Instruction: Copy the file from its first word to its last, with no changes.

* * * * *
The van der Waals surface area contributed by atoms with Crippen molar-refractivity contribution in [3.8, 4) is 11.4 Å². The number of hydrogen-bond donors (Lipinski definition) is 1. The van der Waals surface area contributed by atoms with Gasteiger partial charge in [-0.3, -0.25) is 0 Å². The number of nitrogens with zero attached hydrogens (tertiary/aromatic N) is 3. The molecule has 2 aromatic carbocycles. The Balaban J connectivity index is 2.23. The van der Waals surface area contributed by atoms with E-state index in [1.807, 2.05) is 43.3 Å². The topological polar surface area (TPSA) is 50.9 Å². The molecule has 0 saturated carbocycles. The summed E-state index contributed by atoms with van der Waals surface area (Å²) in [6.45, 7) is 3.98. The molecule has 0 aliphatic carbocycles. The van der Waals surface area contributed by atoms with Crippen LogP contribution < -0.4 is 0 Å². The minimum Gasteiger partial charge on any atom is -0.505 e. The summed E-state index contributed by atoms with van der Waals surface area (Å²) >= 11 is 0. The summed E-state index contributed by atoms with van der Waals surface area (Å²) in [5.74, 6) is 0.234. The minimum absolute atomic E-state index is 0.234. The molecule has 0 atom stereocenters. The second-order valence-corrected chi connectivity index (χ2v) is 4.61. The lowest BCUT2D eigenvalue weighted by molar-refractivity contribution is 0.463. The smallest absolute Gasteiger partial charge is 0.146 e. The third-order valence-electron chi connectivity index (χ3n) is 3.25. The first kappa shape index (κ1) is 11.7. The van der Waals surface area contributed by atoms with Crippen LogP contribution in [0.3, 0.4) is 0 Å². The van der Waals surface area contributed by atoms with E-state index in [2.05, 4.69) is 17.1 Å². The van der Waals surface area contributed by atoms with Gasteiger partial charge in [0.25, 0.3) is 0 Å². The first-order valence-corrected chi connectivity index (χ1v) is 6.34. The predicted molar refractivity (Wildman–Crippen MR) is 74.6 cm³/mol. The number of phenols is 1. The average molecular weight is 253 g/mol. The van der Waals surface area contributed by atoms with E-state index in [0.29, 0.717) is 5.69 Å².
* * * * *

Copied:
The van der Waals surface area contributed by atoms with Crippen molar-refractivity contribution in [3.8, 4) is 11.4 Å². The number of hydrogen-bond donors (Lipinski definition) is 1. The van der Waals surface area contributed by atoms with Gasteiger partial charge in [-0.3, -0.25) is 0 Å². The number of nitrogens with zero attached hydrogens (tertiary/aromatic N) is 3. The molecule has 2 aromatic carbocycles. The Balaban J connectivity index is 2.23. The van der Waals surface area contributed by atoms with E-state index in [1.807, 2.05) is 43.3 Å². The topological polar surface area (TPSA) is 50.9 Å². The molecule has 0 saturated carbocycles. The summed E-state index contributed by atoms with van der Waals surface area (Å²) in [6.45, 7) is 3.98. The molecule has 0 aliphatic carbocycles. The van der Waals surface area contributed by atoms with Crippen LogP contribution < -0.4 is 0 Å². The minimum Gasteiger partial charge on any atom is -0.505 e. The summed E-state index contributed by atoms with van der Waals surface area (Å²) >= 11 is 0. The summed E-state index contributed by atoms with van der Waals surface area (Å²) in [5.74, 6) is 0.234. The minimum absolute atomic E-state index is 0.234. The molecule has 0 atom stereocenters. The second-order valence-corrected chi connectivity index (χ2v) is 4.61. The lowest BCUT2D eigenvalue weighted by molar-refractivity contribution is 0.463. The smallest absolute Gasteiger partial charge is 0.146 e. The third-order valence-electron chi connectivity index (χ3n) is 3.25. The first kappa shape index (κ1) is 11.7. The van der Waals surface area contributed by atoms with Crippen LogP contribution in [0.3, 0.4) is 0 Å². The van der Waals surface area contributed by atoms with E-state index in [2.05, 4.69) is 17.1 Å². The van der Waals surface area contributed by atoms with Gasteiger partial charge in [0.25, 0.3) is 0 Å². The first-order valence-corrected chi connectivity index (χ1v) is 6.34. The predicted molar refractivity (Wildman–Crippen MR) is 74.6 cm³/mol. The number of phenols is 1. The average molecular weight is 253 g/mol. The van der Waals surface area contributed by atoms with E-state index in [0.29, 0.717) is 5.69 Å².